Get the X-Eudora-Settings List via Email — To simplify access for readers of my Eudora Visual QuickStart book, as well as others using Eudora Pro 4.2 or Eudora 4.3 for the Mac, I’ve created an email auto-reply that contains the full list of x-eudora-setting URLs you can use to tweak Eudora’s myriad of hidden settings (see "Eudora Pro 4.2 Continues to Deliver" in TidBITS-489). Qualcomm makes the same information available on their Web site, but since x-eudora-setting URLs are useful only from within Eudora, I felt it would be easier to get the 80K list via email, and Qualcomm granted me permission to make them available in this fashion. I’ve also added information at the top of the file that explains how to use them and pulls out a few especially useful settings.
On to the Interview — This week we have an exclusive interview with Steve Dorner, who created Eudora back in 1988 and who has continued to drive the program forward, though ably assisted by others at Qualcomm these days. Steve managed to squeeze some time free from the hectic final days that surround any software release to chat via email.
[Adam] The major change with Eudora 4.3 is that it adds a new advertising-supported mode to the two previous ways you could get Eudora: the free Eudora Light and the commercial Eudora Pro, all now bundled together into a single program. Is this giving in to commercialism on the Internet?
[Steve] In one sense, it is giving in… to reality. That reality is that many people prefer free stuff with ads to stuff that costs money. How many times do you see people at trade shows saying, "No, thanks, I prefer my t-shirts without your advertising on them. Here’s $10."
In another sense, it’s not giving in at all. People still have the same Eudora choices they had before; pay and get the full features, or don’t pay and get fewer features. The difference is that now there’s a third choice – get all the features but don’t pay, and see ads instead.
[Adam] What was the primary reason you chose to follow this path with Eudora?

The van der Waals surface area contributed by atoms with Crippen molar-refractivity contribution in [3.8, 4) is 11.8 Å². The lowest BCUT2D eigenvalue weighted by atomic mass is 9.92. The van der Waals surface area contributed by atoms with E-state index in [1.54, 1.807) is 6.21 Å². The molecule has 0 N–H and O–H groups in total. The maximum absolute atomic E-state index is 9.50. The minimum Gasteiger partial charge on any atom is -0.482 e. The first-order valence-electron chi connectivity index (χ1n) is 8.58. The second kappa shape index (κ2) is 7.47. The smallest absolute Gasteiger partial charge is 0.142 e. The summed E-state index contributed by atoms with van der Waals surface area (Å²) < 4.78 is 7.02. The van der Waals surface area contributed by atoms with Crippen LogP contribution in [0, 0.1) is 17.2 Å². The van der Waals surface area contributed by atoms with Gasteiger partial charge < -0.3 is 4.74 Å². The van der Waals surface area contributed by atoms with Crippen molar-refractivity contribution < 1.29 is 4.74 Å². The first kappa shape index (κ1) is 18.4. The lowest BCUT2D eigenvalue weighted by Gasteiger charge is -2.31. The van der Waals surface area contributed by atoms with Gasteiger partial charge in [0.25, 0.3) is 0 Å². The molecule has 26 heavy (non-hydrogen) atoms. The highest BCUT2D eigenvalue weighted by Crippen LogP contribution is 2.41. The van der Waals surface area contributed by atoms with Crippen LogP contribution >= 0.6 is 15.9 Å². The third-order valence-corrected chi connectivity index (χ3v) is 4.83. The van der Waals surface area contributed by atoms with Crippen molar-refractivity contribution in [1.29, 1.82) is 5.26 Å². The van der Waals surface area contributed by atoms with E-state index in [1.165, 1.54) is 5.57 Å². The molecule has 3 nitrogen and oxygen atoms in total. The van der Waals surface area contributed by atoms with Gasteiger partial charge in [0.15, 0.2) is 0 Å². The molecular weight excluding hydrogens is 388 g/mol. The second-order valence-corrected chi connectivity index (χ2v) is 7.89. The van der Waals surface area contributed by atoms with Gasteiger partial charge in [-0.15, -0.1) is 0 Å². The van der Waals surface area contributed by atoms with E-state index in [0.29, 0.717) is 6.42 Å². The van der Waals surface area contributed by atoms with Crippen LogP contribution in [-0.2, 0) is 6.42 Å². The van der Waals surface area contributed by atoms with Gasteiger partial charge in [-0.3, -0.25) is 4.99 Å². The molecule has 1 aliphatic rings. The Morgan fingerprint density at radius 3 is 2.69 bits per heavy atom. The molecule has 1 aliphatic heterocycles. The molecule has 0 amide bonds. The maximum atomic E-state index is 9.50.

[Steve] Let’s face it, people have a lot of choices out there for free mailers. We think Eudora provides unique advantages, but some people just can’t get over the price tag. This is a way we can eliminate the price tag but still afford to produce the software.
[Adam] Are there significant new features in Eudora 4.3?
[Steve] That depends on the audience you’re considering. For Eudora Pro 4.2 users, the feature differences aren’t all that great. There is the link history window, the ability to remember addresses you type or reply to, and a few other small features.
For Eudora Light users, the upgrade to Sponsored mode is huge. People using Sponsored mode get all the Eudora Pro features; spell-checking, styled composition, inline images and movies and sounds, HTML display, toolbar, powerful filtering, etc., etc. And even if they don’t want to see the ads, Eudora 4.3 running in Light mode is much more powerful than the old Light was.
[Adam] Are there any major differences between the Mac and Windows versions of Eudora now, or are they pretty much in parity?
[Steve] They reflect the different emphases of the two platforms and the separate development teams who have worked on them. I very much believe that a Macintosh program should be a Macintosh program, and similarly that it pays to do what Windows users expect on Windows. Whether in Rome or Little Rock, you have to fit in with the natives.
One thing I find amusing is the mail we get from people who say "I wish you guys spent as much time on the Mac version as you do on the Windows version," which is evenly balanced by the mail we get from people who say "I wish you guys spent as much time on the Windows version as on the Macintosh version."
[Adam] My impression is that Eudora is often chosen by individuals and by organizations looking for an Internet email solution, but that it’s losing ground in large organizations where Microsoft Outlook offers scheduling, contact management, and group conferencing features. Do you envision moving Eudora more in that direction in the future?
[Steve] Yes, we are actively looking at ways to do more with schedules and contacts and the like. We think we’re in a position to do some very interesting things, especially in conjunction with the new wave of wireless devices.
[Adam] Was that some of the rationale behind Qualcomm’s purchase of Now Software and the code that turned into the ill-fated Eudora Planner?
[Steve] I’m glad that Now Software’s products are being carried forward by Power On Software. That’s all I have to say on that topic.
[Adam] Fair enough. It’s long been thought that Qualcomm bought Eudora originally because someone was thinking ahead and saw the convergence of email and wireless communication. But that happened in 1992 – was Qualcomm simply too far ahead of the times, or was there something else going on?
[Steve] I actually think that Qualcomm acquired Eudora because it used Eudora and wanted to see the product continued and improved. Way Back Then, companies actually wrote their own software sometimes.